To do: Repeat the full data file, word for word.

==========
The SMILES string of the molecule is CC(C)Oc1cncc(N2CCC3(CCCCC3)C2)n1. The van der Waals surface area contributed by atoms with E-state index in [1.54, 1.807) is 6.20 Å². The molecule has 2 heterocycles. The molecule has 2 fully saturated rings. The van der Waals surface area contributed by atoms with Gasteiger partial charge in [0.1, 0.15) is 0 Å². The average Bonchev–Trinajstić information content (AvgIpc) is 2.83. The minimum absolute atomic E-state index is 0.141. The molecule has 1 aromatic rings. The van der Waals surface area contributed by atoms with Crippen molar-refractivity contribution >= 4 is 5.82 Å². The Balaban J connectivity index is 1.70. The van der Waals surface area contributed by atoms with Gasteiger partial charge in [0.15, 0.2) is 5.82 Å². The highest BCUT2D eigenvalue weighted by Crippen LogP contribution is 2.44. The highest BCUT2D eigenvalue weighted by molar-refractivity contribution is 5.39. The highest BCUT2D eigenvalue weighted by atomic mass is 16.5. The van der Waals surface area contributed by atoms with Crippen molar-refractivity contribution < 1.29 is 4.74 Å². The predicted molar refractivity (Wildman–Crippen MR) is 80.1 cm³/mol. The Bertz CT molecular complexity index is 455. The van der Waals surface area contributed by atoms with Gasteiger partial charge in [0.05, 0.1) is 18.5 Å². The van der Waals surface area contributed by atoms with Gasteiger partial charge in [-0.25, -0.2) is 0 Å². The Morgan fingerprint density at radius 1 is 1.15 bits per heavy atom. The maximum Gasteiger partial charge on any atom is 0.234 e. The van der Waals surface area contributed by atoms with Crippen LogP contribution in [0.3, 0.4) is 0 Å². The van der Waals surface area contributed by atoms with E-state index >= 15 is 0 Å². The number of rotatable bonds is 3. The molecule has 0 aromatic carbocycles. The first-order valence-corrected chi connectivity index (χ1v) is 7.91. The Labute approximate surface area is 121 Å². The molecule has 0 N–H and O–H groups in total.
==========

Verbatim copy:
The SMILES string of the molecule is CC(C)Oc1cncc(N2CCC3(CCCCC3)C2)n1. The van der Waals surface area contributed by atoms with E-state index in [1.54, 1.807) is 6.20 Å². The molecule has 2 heterocycles. The molecule has 2 fully saturated rings. The van der Waals surface area contributed by atoms with Gasteiger partial charge in [0.1, 0.15) is 0 Å². The average Bonchev–Trinajstić information content (AvgIpc) is 2.83. The minimum absolute atomic E-state index is 0.141. The molecule has 1 aromatic rings. The van der Waals surface area contributed by atoms with Crippen molar-refractivity contribution >= 4 is 5.82 Å². The Balaban J connectivity index is 1.70. The van der Waals surface area contributed by atoms with Gasteiger partial charge in [0.15, 0.2) is 5.82 Å². The highest BCUT2D eigenvalue weighted by Crippen LogP contribution is 2.44. The highest BCUT2D eigenvalue weighted by molar-refractivity contribution is 5.39. The highest BCUT2D eigenvalue weighted by atomic mass is 16.5. The van der Waals surface area contributed by atoms with Crippen molar-refractivity contribution < 1.29 is 4.74 Å². The predicted molar refractivity (Wildman–Crippen MR) is 80.1 cm³/mol. The Bertz CT molecular complexity index is 455. The van der Waals surface area contributed by atoms with Gasteiger partial charge in [0.05, 0.1) is 18.5 Å². The van der Waals surface area contributed by atoms with Gasteiger partial charge in [-0.25, -0.2) is 0 Å². The Morgan fingerprint density at radius 1 is 1.15 bits per heavy atom. The maximum Gasteiger partial charge on any atom is 0.234 e. The van der Waals surface area contributed by atoms with Crippen LogP contribution in [0.3, 0.4) is 0 Å². The van der Waals surface area contributed by atoms with E-state index >= 15 is 0 Å². The number of rotatable bonds is 3. The molecule has 0 aromatic carbocycles. The first-order valence-corrected chi connectivity index (χ1v) is 7.91. The Labute approximate surface area is 121 Å². The molecule has 0 N–H and O–H groups in total.